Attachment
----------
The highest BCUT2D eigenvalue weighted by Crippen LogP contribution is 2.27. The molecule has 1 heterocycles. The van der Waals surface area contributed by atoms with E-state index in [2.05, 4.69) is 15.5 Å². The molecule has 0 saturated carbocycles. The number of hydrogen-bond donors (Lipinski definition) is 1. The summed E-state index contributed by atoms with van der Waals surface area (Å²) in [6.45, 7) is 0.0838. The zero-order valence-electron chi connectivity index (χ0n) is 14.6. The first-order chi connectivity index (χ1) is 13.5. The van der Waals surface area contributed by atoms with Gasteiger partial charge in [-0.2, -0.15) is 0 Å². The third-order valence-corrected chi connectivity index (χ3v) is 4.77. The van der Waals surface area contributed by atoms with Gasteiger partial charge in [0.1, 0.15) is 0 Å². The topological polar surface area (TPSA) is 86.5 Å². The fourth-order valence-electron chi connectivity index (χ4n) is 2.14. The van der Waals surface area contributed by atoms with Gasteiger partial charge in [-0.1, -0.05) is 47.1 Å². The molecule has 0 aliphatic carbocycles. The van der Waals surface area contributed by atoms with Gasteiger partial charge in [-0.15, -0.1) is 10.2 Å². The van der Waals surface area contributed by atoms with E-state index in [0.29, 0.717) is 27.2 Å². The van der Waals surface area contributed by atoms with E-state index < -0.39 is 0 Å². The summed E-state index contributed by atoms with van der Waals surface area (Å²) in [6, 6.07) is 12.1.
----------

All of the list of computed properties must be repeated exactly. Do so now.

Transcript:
The highest BCUT2D eigenvalue weighted by Crippen LogP contribution is 2.27. The molecule has 1 heterocycles. The van der Waals surface area contributed by atoms with E-state index in [2.05, 4.69) is 15.5 Å². The molecule has 0 saturated carbocycles. The number of hydrogen-bond donors (Lipinski definition) is 1. The summed E-state index contributed by atoms with van der Waals surface area (Å²) in [6.45, 7) is 0.0838. The zero-order valence-electron chi connectivity index (χ0n) is 14.6. The first-order chi connectivity index (χ1) is 13.5. The van der Waals surface area contributed by atoms with Gasteiger partial charge in [-0.2, -0.15) is 0 Å². The third-order valence-corrected chi connectivity index (χ3v) is 4.77. The van der Waals surface area contributed by atoms with Gasteiger partial charge in [0.1, 0.15) is 0 Å². The topological polar surface area (TPSA) is 86.5 Å². The fourth-order valence-electron chi connectivity index (χ4n) is 2.14. The van der Waals surface area contributed by atoms with Gasteiger partial charge in [-0.1, -0.05) is 47.1 Å². The molecule has 0 aliphatic carbocycles. The van der Waals surface area contributed by atoms with Gasteiger partial charge in [-0.15, -0.1) is 10.2 Å². The van der Waals surface area contributed by atoms with E-state index in [0.29, 0.717) is 27.2 Å². The van der Waals surface area contributed by atoms with E-state index < -0.39 is 0 Å². The summed E-state index contributed by atoms with van der Waals surface area (Å²) in [6, 6.07) is 12.1.